It is also important to note that Britain has a ‘dualist’ legal system – international law is dependent upon domestic legislation for incorporation and implementation at the national level – without this it is not seen as domestically actionable.


With reference to the multitude of workers rights directives , data protection directives , trade & consumer regulations (implemented via the EU parliament) these were only made applicable in the UK once transposed through a corresponding piece of domestic legislation. In the words of Lord Oliver in the case of JH Rayner (Mincing Lane) Ltd v Department of Trade and Industry [1990]:

….a treaty is not part of English law until it is incorporated into the law by legislation.

Via this reasoning, it can be assumed with any bilateral EU agreement or treaty (such as those forming TTIP) Britain’s dualist legal system would affect the manner of implementation.

The S.S. Lotus

Looking at a key  principle of the ‘Westphalian‘ understanding international law  -the maxim pacta sunt servanda (agreements must be kept) – states freely decide in good faith upon contractual relations with each other.  The case of ‘The Lotus’ shows how state sovereignty relates to the implementation of international law. The case concerned the aftermath of collision at sea of a French vessel (The Lotus) and Turkish ship which caused the deaths of 8 Turkish sailors. The Lotus was captained by a French citizen named Demons. The ship continued on its course and upon arrival in Constantinople Lieutenant Demons was detained by Turkish authorities and convicted. The crux of this case concerned whether Turkey had jurisdiction to try Demons for this offence. The Permanent Court of Justice took the view that:

‘The rules of law binding upon States … emanate from their own free will’. – S.S. Lotus (France v Turkey) 1927 Permanent Court of International Justice (Series A) No.10 (Sept. 7)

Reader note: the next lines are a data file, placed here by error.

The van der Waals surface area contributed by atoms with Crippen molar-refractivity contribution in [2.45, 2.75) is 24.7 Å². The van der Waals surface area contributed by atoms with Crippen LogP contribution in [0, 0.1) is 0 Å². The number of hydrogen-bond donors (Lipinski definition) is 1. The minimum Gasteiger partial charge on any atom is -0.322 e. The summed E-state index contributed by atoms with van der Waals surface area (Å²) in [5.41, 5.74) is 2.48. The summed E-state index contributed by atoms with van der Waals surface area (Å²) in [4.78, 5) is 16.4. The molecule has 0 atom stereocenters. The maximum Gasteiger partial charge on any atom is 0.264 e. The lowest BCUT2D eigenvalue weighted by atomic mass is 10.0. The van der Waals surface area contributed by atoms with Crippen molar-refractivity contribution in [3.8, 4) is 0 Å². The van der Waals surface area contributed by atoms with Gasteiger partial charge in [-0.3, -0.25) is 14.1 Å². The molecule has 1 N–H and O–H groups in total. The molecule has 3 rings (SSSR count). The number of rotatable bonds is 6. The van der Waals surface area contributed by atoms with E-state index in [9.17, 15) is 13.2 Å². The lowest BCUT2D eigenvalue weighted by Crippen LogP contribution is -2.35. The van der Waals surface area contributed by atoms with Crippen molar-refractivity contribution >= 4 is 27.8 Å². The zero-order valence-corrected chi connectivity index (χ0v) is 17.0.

Therefore a treaty ‘does not create either obligations or rights for a third State without its consent’ i.e. via ratification of a treaty.  Thus it can be said the normative force of international law is always re-stated. It is defined, by the state with relation to the state. Only national governments (via the action of ratification) may consent to be bound by any framework or higher normative system. In sum, any system of rules or norms only binds where it has expressly consented:

‘In the absence of clear prohibitions the state is assumed free’. – Koskenniemmi M, ‘The Politics of International Law’(1990) 1 European Journal of International Law 1, p18

Returning to the doctrine of parliamentary sovereignty, theoretically the British government could either unilaterally implement or unilaterally refuse to implement a bilateral treaty/agreement such as TTIP. Were the UK to vote to leave the EU, it would appear a future government could (by virtue of parliamentary sovereignty), enter into a similar unilateral international agreement regardless. David Cameron claims that TTIP was his idea in the first place, and promised to give it a “rocket boost” after the G20 summit.  As far as I can see, Brexit may not prevent TTIP especially given Britain’s constitutional specificities & the nature of international law. The implementation of such a series of bilateral international agreements would always be contingent upon the consent/will of domestic legislative authorities (i.e. parliament) making provision for such an international agreement to be actionable with the UKs legal system. It is the will of our government that dictates whether TTIP will be implemented, not any binding power of the EU. Equally this means that parliament could fundamentally reject TTIP if it were bilaterally adopted. Brexit may not be the panacea it is thought to be. It is a question of domestic political will. Unfortunately for the UK, the Conservatives are the weak minded when it comes to the pull of borderless capital.

By Frederick Antonio Gallucci | International Law LLM | @gibblegbble